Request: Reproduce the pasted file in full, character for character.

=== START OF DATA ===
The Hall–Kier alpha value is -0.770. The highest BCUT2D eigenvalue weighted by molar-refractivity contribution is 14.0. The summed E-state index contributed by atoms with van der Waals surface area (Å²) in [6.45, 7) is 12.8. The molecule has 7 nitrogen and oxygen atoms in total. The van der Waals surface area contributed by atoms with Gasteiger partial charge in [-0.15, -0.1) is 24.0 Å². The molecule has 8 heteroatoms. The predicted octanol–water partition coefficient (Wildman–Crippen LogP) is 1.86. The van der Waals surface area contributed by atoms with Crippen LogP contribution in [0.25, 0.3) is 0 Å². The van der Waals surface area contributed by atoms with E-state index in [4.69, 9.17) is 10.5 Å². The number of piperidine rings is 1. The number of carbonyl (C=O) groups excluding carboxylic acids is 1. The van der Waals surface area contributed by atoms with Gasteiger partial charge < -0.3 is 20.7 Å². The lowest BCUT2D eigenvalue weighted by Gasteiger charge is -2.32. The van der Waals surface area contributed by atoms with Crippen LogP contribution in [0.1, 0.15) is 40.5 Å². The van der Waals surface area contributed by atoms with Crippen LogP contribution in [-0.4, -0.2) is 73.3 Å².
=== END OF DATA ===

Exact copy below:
The Hall–Kier alpha value is -0.770. The highest BCUT2D eigenvalue weighted by molar-refractivity contribution is 14.0. The summed E-state index contributed by atoms with van der Waals surface area (Å²) in [6.45, 7) is 12.8. The molecule has 7 nitrogen and oxygen atoms in total. The van der Waals surface area contributed by atoms with Gasteiger partial charge in [-0.15, -0.1) is 24.0 Å². The molecule has 8 heteroatoms. The predicted octanol–water partition coefficient (Wildman–Crippen LogP) is 1.86. The van der Waals surface area contributed by atoms with Crippen LogP contribution in [0.25, 0.3) is 0 Å². The van der Waals surface area contributed by atoms with E-state index in [4.69, 9.17) is 10.5 Å². The number of piperidine rings is 1. The number of carbonyl (C=O) groups excluding carboxylic acids is 1. The van der Waals surface area contributed by atoms with Gasteiger partial charge < -0.3 is 20.7 Å². The lowest BCUT2D eigenvalue weighted by Gasteiger charge is -2.32. The van der Waals surface area contributed by atoms with Crippen LogP contribution in [0.1, 0.15) is 40.5 Å². The van der Waals surface area contributed by atoms with Crippen LogP contribution in [-0.4, -0.2) is 73.3 Å².